(inter)national Poetry Month ~ April 2012 “E” etheree and more

(inter)national poetry month
April 2012

“E”   etheree and more

etheree,  senryū,   haiga,  tanka,  haibun,  gogyohka,  pantoum,  cinquain,  rondeau,  sestina,  triolet,  villanelle,  concrete,  free style,  shape poetry

these are all poetry forms which i  had never heard of  less than three years ago.  i have not mastered any of  them and  i  am positive that  i  know next to nothing about poetry forms, especially those with meter??? ….um,  feet???   i  have learned what i do know about poetry form from  One Stop Poetry  { unfortunately, no longer an active site but well worth your time to visit their archives.  click  HERE  to go to their series about poetry forms }  and  dVerse ~ Poets Pub  { click  HERE  for their  FormForAll archives. }  one woman has been behind these features at both sites  ~ Gay Reiser Cannon   { @beachanny }  ~   and i am deeply indebted to her.  i also have been introduced to many forms by two very generous poets,  Becca Givens,   at her blog  On Dragonfly Wings with Buttercup Tea  and Victoria Ceretto-Slotto,  at her blog  liv2write2day’s Blog.   imaginary garden with real toads  has a monthly poetry form feature ~  click  HERE  to see their format challenge archives.  POETIC BLOOMINGS  is the site where i first heard of  the  etheree  { also at dVerse ~ Poets Pub }  and  Walt Wojtanik has compiled a file with approximately 300 poetry forms that he is willing to share ~  click  HERE  to find out how to request a copy.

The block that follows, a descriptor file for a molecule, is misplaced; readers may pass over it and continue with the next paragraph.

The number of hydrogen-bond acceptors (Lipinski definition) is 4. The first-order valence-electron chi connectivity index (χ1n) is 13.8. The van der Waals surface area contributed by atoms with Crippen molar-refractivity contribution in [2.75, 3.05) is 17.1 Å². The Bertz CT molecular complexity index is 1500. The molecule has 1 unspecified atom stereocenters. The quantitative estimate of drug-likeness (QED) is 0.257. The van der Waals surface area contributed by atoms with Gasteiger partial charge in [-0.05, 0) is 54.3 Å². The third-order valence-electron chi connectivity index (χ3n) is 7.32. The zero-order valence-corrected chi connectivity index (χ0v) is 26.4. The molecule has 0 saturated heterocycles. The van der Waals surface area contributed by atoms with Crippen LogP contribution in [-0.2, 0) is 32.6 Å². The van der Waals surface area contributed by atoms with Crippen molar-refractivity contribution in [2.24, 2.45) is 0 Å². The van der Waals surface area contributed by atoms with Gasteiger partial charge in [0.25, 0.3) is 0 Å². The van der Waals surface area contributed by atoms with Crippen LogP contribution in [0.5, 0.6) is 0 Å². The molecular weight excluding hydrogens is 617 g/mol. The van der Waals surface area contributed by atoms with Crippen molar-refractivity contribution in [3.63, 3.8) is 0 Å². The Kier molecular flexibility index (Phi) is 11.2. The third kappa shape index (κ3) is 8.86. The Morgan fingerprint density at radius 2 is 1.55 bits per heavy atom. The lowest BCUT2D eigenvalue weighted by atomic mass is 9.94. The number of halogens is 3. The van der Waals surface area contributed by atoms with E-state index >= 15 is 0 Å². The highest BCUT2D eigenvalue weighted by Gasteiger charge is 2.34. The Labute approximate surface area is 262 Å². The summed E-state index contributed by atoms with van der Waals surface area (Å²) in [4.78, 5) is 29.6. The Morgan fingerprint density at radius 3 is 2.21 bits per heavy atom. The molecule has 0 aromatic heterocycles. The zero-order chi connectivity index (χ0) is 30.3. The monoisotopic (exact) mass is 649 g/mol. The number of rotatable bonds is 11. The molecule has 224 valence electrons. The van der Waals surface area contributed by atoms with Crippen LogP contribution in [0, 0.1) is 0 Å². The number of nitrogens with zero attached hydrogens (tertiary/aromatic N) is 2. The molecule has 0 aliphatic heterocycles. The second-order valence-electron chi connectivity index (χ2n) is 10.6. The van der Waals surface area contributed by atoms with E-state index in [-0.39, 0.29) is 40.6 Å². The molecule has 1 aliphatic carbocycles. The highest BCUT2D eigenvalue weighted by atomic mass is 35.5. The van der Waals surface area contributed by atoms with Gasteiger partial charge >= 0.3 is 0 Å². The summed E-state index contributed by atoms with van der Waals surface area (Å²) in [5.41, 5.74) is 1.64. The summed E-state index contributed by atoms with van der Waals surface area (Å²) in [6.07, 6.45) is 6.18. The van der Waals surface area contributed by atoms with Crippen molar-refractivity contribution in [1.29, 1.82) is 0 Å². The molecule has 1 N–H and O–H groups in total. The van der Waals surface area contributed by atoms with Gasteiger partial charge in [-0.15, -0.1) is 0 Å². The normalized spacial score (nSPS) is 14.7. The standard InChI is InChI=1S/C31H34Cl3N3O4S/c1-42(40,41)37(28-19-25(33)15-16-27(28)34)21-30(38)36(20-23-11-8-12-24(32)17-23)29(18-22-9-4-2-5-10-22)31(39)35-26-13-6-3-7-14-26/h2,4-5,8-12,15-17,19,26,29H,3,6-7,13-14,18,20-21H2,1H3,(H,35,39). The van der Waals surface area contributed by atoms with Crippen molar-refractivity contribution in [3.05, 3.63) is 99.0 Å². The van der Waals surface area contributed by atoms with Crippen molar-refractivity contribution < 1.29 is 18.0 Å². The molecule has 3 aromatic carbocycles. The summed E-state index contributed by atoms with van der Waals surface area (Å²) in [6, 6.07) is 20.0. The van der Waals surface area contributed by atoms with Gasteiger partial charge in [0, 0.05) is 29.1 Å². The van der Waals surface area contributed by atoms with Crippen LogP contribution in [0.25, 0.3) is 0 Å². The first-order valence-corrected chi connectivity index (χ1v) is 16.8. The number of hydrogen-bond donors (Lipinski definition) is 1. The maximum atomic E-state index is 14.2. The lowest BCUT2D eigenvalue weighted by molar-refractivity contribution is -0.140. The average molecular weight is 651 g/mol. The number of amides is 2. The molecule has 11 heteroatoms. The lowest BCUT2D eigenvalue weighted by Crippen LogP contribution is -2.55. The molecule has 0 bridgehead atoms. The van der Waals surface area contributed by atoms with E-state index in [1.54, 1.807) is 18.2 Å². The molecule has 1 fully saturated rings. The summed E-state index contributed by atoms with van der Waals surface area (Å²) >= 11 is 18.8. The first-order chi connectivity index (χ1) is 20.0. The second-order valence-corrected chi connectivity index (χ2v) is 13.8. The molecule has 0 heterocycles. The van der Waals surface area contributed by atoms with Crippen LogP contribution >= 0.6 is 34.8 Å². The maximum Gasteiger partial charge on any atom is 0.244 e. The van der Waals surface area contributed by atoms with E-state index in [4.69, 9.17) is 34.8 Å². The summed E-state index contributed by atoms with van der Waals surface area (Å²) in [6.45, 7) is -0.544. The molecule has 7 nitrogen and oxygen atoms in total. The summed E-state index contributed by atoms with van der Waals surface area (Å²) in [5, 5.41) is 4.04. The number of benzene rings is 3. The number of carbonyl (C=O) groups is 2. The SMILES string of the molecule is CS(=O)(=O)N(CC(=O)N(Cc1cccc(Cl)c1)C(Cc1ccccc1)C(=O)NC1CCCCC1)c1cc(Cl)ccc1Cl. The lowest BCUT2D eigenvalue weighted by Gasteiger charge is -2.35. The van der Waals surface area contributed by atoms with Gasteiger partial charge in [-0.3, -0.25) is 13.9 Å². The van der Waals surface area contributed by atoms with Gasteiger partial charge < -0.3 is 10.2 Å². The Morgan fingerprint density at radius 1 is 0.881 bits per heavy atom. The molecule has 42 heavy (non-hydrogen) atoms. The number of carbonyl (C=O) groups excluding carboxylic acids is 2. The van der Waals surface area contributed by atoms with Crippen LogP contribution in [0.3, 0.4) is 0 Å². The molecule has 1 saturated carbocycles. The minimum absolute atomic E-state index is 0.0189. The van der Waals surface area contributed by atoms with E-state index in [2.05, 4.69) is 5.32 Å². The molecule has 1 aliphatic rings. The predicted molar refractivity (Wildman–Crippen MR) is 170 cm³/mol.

when researching a poetry form, i  usually consult  wikipedia  first because their articles include links to words and terms which one may not be familiar with  { ie:  metonymy }  and poets, such as  Rumi.   POETS.org  has a page listing poetry forms  { click  HERE }  with links to a broader explanation of  each one, as  does  The Teacher’s Guide  { click  HERE  }.

here are very brief  descriptions of  several types of  poetry forms ~  CLICK  on the form name to learn more:



probably the best known form of  poetry,  there are actually two types of  haikū ~ traditional and modern.

traditional haikū is a very short form of Japanese poetry  typically characterised by three qualities:

  • it consists of  three lines with a syllable count of  5/7/5
  • it always has a seasonal reference, either by name or association
  • the essence of haiku is “cutting”  which is often represented by the juxtaposition of two images or ideas with a cutting word between them

modern haikū is generally three lines, but the syllable count may vary from the 5/7/5  and it does not necessarily adhere to the traditional haikū requirements,  such as the seasonal reference.

by the way,  the plural of  haikū  is  haikū.



senryū is very similar to haikū,  with three lines of  5/7/5  syllables.  { syllable count may vary in modern senryū }  Senryū  tend to be about human foibles while haikū are about nature,  and senryū are often cynical or darkly humorous while haikū are more serious.  unlike haikū,  senryū do not include a cutting word, and do not generally include a season word.



originally haiga were formed by writing haikū upon a painting.  today’s haiga are generally haikū or senryū written upon a photograph, with the writing most often created on a computer.



loosely stated,  a haibun is  prose { of  non-specific length }  ending with a haikū  which may have a direct or subtle relationship with the prose portion of  the haibun.  traditional  haibun have additional requirements;  modern haibun also allow senryū  instead of  haikū  to end the piece.